- I note that according to the edit history, the contrib of 145.... consisted of removal of IP-editor 131....'s contrib and sig.
The same person may have (first editing as 131....), have decided the diagram in question is chiral and required a change to make it achiral, and abt 10 days later (editing as IP-editor 145...) have decided that they had initially been confused and it had been achiral all along, and tried to clean up the mess by replacing it with a sig-only text. (Alternatively, the two IP edits may have been separate people, only one of whom was confused but in any case the second feeling sure enuf to obliterate the first's contrib, heading and all.) IMO WP:AGF urges us (in either case) to forgo a witch-hunt. And both normal protocol and our confidence in the WP model should IMO favor obscuring nothing meaningful (correct or not) of the discussion that the talk page's edit-history retains.
(I haven't thot clearly enuf yet to be confident in my current view on the diagram, and hope those who are much more confident than i yet am, will find it worth contending one with other).
--Jerzy•t 08:12, 18 May 2015 (UTC)
I've read about an object which is "topologically achiral, but rigidly chiral in its every conformation" , and the shape was called called a topological rubber glove in an webpage. (I've downloaded pdf; Molecular and Supramolecular Stereochemistry, by David M. Walba , but I could not recheck the links due to some network problem)
The example of human hands
"Human hands are perhaps the most universally recognized example of chirality: The left hand is a non-superimposable mirror image of the right hand; no matter how the two hands are oriented, it is impossible for all the major features of both hands to coincide." I think I understand what is being said here, but it isn't particularly clear, since by placing the palms together one can make all the "major features" coincide (thumb to thumb, etc.). Equinox (talk) 10:34, 19 June 2015 (UTC)
Someone should change the cobalt link in the chirality(physics) page on the first part of the page to link to cobalt-60 instead of cobalt. I don't know how to do that. Would you please enlighten me? Thanks, SireWonton 04:00, 8 November 2015 (UTC) — Preceding unsigned comment added by SireWonton (talk • contribs)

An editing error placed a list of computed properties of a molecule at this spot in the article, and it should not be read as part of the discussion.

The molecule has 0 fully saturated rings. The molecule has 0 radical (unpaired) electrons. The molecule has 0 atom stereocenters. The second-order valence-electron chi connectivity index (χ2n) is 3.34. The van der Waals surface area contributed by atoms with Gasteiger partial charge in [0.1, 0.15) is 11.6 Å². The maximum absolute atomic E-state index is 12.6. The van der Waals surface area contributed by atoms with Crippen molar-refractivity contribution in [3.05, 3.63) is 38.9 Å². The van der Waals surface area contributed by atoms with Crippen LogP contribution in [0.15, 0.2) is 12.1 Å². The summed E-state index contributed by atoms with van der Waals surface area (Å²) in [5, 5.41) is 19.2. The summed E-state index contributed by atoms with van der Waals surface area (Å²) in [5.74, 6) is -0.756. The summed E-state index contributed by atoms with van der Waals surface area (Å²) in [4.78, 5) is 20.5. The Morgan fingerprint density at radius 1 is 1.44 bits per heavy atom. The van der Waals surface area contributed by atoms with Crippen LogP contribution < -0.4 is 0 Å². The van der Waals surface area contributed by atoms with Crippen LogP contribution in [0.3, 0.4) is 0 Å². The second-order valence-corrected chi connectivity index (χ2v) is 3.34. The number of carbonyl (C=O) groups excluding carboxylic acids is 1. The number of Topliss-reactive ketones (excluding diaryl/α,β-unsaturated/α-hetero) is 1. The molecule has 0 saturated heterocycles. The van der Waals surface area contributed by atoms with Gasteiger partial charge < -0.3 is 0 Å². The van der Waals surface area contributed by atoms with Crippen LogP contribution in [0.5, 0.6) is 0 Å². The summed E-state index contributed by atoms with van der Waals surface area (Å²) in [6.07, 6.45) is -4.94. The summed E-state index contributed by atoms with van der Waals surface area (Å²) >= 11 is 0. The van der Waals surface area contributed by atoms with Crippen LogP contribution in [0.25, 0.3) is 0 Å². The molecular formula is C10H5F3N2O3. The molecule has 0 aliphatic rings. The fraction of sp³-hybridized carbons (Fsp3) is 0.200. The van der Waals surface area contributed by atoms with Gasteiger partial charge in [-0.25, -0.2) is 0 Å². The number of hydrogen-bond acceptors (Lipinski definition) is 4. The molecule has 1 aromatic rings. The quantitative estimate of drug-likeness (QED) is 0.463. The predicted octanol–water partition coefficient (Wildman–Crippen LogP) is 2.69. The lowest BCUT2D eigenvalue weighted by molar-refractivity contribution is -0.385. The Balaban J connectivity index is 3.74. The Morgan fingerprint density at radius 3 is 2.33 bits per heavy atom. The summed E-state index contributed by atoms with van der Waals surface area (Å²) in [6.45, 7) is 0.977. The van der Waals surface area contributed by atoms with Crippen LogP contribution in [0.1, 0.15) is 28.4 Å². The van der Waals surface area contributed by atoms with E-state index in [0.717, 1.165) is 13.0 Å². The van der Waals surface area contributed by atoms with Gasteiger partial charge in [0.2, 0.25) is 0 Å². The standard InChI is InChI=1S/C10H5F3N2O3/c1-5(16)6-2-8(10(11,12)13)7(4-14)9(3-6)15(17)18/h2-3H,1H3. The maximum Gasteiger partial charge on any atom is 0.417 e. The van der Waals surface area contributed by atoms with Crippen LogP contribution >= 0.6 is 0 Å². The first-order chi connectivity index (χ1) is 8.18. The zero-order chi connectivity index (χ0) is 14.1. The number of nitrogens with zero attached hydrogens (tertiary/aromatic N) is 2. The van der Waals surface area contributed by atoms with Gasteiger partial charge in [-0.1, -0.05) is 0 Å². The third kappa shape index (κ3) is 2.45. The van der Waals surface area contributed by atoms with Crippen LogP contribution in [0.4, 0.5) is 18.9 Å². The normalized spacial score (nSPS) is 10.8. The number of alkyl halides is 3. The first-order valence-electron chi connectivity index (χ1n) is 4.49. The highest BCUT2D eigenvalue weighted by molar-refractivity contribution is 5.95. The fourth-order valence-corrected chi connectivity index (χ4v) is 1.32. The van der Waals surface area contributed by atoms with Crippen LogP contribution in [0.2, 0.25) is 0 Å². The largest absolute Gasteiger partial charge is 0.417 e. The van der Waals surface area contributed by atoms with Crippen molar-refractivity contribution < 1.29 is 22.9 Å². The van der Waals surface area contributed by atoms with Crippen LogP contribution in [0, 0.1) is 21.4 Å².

Is chirality needed across every axis?
I have just a single doubt that I haven't found. The article contains this image: https://commons.wikimedia.org/wiki/File:Orbifold_2X.2.svg and the description (of the image, not the article) states that it doesn't contain a plane of symmetry. As the article says, for an object to be chiral, it must be distingishable from its mirror image. The object from the image, however, is not distingishable if the mirror plane is the XZ plane. Can someone please clear this up? --Metapropanium (talk) 18:41, 10 December 2015 (UTC)
Insufficient information about biological role
Chirality has immense significance in biomolecules, biological signals, drug-action, drug-side-effects, natural-products as well as macroscopic anatomy, cell-division, development, etc. So, please either to improve this page, provide more information about them; or re-open the page https://en.wikipedia.org/w/index.php?title=Chirality_(biology)&redirect=no RIT RAJARSHI (talk) 13:13, 16 July 2016 (UTC) (by the way, there are well-known concepts of chirality in different fields of biology, including climber plants' morphology and classification (sinistrorse and dextrorse twinners), and in animal development, sinistral and dextral cleavage planes). But I did not found any articles about them on other wiki pages). RIT RAJARSHI (talk) 17:59, 16 July 2016 (UTC)